However, lithium-ion cells have some disadvantages. To ensure the required safety, this batteries have to be controlled and regulated by electronics. Battery Management System is electronic system which controls lithium-ion batteries on aircrafts.
This system provides: measuring a battery’s state of charge, measuring battery state of health, provide battery protection monitoring, ensures control of discharging and protect over-discharge. The control of charging and discharging is essential, because malfunction in these operations cause overheating.
Which batteries are the best? And why?
At the end, the answer to this question can provide a final conclusion. In most todays aircrafts in use are nickel-based cells. Past years lithium-ion change the nickel-based cells. So, from Cesna to Boeing there is a trend for changing to lithium-ion. They are small in weight and dimensions, good in capacity, and confident in use with implementation of battery management system (BMS).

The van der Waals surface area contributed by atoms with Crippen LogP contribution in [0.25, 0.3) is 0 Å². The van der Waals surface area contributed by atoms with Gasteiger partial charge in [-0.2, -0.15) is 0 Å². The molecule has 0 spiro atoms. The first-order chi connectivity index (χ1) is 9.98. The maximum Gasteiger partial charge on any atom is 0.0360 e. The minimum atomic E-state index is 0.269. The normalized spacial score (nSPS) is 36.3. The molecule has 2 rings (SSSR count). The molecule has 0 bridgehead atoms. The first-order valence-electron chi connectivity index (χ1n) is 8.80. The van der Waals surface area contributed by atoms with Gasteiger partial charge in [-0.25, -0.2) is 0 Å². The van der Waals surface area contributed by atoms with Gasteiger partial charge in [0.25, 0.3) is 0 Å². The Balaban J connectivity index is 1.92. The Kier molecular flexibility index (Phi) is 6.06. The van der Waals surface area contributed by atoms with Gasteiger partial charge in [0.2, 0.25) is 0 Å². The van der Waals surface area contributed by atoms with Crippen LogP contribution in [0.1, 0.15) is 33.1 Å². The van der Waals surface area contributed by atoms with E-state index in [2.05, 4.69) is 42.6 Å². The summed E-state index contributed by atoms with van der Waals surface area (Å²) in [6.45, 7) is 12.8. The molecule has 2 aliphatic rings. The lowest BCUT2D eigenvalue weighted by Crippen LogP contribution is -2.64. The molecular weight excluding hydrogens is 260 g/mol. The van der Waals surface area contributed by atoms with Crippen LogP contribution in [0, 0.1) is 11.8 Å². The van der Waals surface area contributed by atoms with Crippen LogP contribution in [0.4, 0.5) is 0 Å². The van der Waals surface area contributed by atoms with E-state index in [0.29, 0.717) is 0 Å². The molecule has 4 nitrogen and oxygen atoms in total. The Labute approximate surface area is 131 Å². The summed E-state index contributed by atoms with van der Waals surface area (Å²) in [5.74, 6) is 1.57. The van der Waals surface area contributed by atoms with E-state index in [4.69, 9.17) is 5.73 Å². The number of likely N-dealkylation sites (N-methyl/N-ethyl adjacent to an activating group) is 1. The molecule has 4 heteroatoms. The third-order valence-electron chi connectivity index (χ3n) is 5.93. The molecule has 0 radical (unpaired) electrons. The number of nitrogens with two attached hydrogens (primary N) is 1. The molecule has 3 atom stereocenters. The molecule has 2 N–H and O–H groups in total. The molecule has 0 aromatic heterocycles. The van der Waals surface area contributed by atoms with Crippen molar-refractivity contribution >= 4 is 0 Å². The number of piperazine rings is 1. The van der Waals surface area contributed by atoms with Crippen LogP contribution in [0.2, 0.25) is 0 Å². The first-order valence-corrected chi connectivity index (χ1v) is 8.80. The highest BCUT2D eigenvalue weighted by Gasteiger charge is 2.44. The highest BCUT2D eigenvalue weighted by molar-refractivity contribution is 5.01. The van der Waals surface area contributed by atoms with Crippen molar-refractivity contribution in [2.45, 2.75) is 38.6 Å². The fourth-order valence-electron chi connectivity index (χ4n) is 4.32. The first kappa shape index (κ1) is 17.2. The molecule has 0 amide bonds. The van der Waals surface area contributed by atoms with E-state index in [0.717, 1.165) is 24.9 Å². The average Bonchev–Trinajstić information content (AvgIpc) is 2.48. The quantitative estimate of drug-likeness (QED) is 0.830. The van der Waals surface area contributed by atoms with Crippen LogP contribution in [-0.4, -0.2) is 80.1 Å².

So, in the future it will be lithium-ion, and please see the diagram in Picture 7. that represents specific power and energy levels of lithium-ion, nickel-cadmium and lead-acid cells.
Do you agree with Milan’s comparison of batteries? To your opinion, which are the best?